Quote: [the ethical work] offers a ready answer to any question whatsoever. It can scarcely be accepted only in part, and accepting it has profound implications for human life . . . all one has to do is accept it, and suddenly everything becomes clear once more, life takes on new meaning, and all mysteries, unanswered questions, anxiety, and loneliness vanish . . . . (Havel, Living in Truth, 1983: 38–39).

  10. 5 out of 5

    Saul Hudacin

    incredible

  11. 4 out of 5

    Bronwen

    I picked up this book to read Havel's essay "The Power of the Powerless", written in 1978. I recommend it. I picked up this book to read Havel's essay "The Power of the Powerless", written in 1978. I recommend it.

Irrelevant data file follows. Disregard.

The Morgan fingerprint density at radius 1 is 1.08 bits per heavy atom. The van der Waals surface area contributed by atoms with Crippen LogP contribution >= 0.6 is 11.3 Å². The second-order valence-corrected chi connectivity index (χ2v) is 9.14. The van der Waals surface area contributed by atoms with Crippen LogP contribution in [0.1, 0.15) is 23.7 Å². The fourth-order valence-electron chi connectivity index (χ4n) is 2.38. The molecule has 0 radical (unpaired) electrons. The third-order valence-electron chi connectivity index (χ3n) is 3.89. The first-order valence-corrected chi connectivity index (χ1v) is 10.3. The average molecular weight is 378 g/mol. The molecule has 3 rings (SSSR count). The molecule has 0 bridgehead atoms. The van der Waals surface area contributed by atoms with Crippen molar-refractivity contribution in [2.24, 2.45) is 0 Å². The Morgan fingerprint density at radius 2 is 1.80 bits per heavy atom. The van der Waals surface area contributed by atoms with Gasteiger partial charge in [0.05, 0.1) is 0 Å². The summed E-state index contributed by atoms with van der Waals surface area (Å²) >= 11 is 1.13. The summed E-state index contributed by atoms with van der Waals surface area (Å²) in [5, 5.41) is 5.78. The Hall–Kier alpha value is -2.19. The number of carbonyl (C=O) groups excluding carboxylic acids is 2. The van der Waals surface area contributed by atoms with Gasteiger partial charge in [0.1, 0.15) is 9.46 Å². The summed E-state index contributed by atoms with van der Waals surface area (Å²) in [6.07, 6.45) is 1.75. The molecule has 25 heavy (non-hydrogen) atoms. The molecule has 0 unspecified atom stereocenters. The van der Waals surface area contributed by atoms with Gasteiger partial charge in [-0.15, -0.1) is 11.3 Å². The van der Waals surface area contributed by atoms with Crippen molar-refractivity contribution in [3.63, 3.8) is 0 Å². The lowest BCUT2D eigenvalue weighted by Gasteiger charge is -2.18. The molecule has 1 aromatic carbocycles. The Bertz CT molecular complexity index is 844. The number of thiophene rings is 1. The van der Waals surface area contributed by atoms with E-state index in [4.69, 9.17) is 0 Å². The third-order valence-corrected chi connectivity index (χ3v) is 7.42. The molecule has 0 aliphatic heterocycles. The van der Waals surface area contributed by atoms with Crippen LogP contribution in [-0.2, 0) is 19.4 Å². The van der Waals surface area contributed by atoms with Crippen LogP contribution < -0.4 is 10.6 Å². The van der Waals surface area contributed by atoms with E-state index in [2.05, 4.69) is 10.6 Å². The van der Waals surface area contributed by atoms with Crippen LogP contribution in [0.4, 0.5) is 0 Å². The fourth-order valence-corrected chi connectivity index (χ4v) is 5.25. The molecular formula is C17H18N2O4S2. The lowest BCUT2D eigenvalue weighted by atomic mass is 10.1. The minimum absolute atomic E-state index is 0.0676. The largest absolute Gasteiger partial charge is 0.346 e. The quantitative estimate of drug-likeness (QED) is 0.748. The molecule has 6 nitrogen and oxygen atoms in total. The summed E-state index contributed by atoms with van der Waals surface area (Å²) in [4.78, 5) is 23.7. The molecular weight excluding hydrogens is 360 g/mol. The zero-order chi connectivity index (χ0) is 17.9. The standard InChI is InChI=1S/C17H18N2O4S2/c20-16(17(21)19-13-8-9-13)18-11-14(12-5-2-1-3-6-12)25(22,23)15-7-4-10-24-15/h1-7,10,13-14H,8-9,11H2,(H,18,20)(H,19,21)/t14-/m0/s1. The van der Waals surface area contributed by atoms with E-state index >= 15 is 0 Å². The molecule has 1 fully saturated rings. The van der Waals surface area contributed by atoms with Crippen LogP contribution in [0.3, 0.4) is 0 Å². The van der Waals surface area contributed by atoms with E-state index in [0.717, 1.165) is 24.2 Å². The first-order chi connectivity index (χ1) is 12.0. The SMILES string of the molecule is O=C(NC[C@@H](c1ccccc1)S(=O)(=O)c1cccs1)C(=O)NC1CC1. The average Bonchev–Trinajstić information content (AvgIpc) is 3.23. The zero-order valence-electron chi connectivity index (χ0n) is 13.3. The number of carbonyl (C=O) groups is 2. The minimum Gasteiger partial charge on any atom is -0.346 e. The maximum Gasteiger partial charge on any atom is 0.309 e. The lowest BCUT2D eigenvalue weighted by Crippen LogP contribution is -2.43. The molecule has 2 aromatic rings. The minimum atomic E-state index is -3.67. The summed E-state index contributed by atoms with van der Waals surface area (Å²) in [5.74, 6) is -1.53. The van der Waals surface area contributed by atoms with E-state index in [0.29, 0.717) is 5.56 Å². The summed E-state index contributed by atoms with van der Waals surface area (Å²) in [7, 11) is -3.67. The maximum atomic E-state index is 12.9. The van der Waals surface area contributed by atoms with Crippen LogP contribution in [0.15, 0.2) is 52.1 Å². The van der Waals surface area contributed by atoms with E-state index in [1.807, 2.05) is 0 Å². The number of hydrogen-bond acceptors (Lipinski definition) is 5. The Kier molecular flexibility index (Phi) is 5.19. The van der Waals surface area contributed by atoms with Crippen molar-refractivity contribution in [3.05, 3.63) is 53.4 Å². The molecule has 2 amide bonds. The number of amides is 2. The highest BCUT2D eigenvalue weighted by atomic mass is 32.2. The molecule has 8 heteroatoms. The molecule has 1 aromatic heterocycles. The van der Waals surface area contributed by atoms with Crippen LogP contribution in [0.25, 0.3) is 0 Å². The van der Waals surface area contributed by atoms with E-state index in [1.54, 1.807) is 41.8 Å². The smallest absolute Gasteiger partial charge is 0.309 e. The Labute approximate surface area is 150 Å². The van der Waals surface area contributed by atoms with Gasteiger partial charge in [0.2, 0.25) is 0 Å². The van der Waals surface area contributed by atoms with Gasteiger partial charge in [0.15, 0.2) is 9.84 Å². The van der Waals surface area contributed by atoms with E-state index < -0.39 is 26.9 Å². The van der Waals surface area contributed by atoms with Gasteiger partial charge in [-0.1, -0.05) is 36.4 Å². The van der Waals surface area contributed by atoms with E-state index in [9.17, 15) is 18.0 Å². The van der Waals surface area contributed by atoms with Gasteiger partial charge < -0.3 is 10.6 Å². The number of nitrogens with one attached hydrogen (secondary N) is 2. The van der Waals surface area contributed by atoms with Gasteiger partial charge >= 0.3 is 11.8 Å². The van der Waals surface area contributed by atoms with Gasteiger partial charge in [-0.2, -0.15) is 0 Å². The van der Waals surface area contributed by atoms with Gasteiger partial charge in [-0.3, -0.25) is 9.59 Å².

12. 5 out of 5

    Meganhayes

    About socialism

  13. 5 out of 5

    Sharad

    I guess this was supposed to speak to me but as a pampered east-west digerati, I'm probably just too far removed from the perspective. I guess this was supposed to speak to me but as a pampered east-west digerati, I'm probably just too far removed from the perspective.

  14. 5 out of 5

    Alli Jo

  15. 4 out of 5

    Charles

  16. 4 out of 5

    Ricardo Garcia lambarry

  17. 5 out of 5

    Bill

  18. 4 out of 5

    Radovan Kavický

  19. 4 out of 5

    Anna

  20. 4 out of 5

    Marek Haas

  21. 4 out of 5

    El

  22. 5 out of 5

    Renee Early

  23. 4 out of 5

    Johnathan

  24. 4 out of 5

    Lenka Štíplová

  25. 4 out of 5

    Susan

  26. 5 out of 5

    Seungchan Yun

  27. 5 out of 5

    Ellie

  28. 4 out of 5

    Julian Gallo

  29. 4 out of 5

    Ssokolov

  30. 5 out of 5

    Hanka Šmídová